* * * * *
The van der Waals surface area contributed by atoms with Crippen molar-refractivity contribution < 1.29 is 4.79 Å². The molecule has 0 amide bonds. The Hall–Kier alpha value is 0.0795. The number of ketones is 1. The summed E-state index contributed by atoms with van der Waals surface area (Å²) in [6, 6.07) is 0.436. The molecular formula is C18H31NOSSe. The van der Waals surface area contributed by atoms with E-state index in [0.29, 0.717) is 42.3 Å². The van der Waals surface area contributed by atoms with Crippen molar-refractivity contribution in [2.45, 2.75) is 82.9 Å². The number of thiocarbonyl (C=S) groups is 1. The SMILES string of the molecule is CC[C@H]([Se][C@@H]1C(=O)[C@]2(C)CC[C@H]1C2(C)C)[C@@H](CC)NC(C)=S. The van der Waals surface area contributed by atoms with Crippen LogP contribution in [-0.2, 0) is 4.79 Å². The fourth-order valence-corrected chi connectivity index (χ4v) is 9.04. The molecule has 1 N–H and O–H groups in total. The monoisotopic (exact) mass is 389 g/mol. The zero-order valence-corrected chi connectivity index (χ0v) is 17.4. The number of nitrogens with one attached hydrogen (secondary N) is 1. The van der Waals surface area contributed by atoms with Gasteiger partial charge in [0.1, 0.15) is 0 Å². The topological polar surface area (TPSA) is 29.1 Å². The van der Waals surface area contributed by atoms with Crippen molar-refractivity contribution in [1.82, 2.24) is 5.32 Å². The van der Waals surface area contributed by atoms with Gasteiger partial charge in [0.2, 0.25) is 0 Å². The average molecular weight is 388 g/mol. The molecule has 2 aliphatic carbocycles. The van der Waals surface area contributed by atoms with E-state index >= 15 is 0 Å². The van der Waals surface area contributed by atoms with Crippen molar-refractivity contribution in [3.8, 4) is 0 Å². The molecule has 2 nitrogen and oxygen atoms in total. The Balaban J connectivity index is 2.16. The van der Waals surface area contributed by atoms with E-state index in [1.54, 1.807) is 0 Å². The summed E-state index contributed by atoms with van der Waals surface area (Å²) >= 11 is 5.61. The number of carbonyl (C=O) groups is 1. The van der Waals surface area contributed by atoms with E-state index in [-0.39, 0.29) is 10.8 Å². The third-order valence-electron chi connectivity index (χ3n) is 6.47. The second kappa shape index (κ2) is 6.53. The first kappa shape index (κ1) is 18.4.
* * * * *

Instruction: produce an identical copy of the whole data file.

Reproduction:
The van der Waals surface area contributed by atoms with Crippen molar-refractivity contribution < 1.29 is 4.79 Å². The molecule has 0 amide bonds. The Hall–Kier alpha value is 0.0795. The number of ketones is 1. The summed E-state index contributed by atoms with van der Waals surface area (Å²) in [6, 6.07) is 0.436. The molecular formula is C18H31NOSSe. The van der Waals surface area contributed by atoms with E-state index in [0.29, 0.717) is 42.3 Å². The van der Waals surface area contributed by atoms with Crippen molar-refractivity contribution in [2.45, 2.75) is 82.9 Å². The number of thiocarbonyl (C=S) groups is 1. The SMILES string of the molecule is CC[C@H]([Se][C@@H]1C(=O)[C@]2(C)CC[C@H]1C2(C)C)[C@@H](CC)NC(C)=S. The van der Waals surface area contributed by atoms with Crippen LogP contribution in [-0.2, 0) is 4.79 Å². The fourth-order valence-corrected chi connectivity index (χ4v) is 9.04. The molecule has 1 N–H and O–H groups in total. The monoisotopic (exact) mass is 389 g/mol. The zero-order valence-corrected chi connectivity index (χ0v) is 17.4. The number of nitrogens with one attached hydrogen (secondary N) is 1. The van der Waals surface area contributed by atoms with Gasteiger partial charge in [0.1, 0.15) is 0 Å². The topological polar surface area (TPSA) is 29.1 Å². The van der Waals surface area contributed by atoms with Crippen molar-refractivity contribution in [1.82, 2.24) is 5.32 Å². The van der Waals surface area contributed by atoms with Gasteiger partial charge in [0.2, 0.25) is 0 Å². The average molecular weight is 388 g/mol. The molecule has 2 aliphatic carbocycles. The van der Waals surface area contributed by atoms with E-state index >= 15 is 0 Å². The van der Waals surface area contributed by atoms with Crippen molar-refractivity contribution in [3.8, 4) is 0 Å². The molecule has 2 nitrogen and oxygen atoms in total. The Balaban J connectivity index is 2.16. The van der Waals surface area contributed by atoms with E-state index in [1.54, 1.807) is 0 Å². The summed E-state index contributed by atoms with van der Waals surface area (Å²) >= 11 is 5.61. The number of carbonyl (C=O) groups is 1. The van der Waals surface area contributed by atoms with E-state index in [-0.39, 0.29) is 10.8 Å². The third-order valence-electron chi connectivity index (χ3n) is 6.47. The second kappa shape index (κ2) is 6.53. The first kappa shape index (κ1) is 18.4.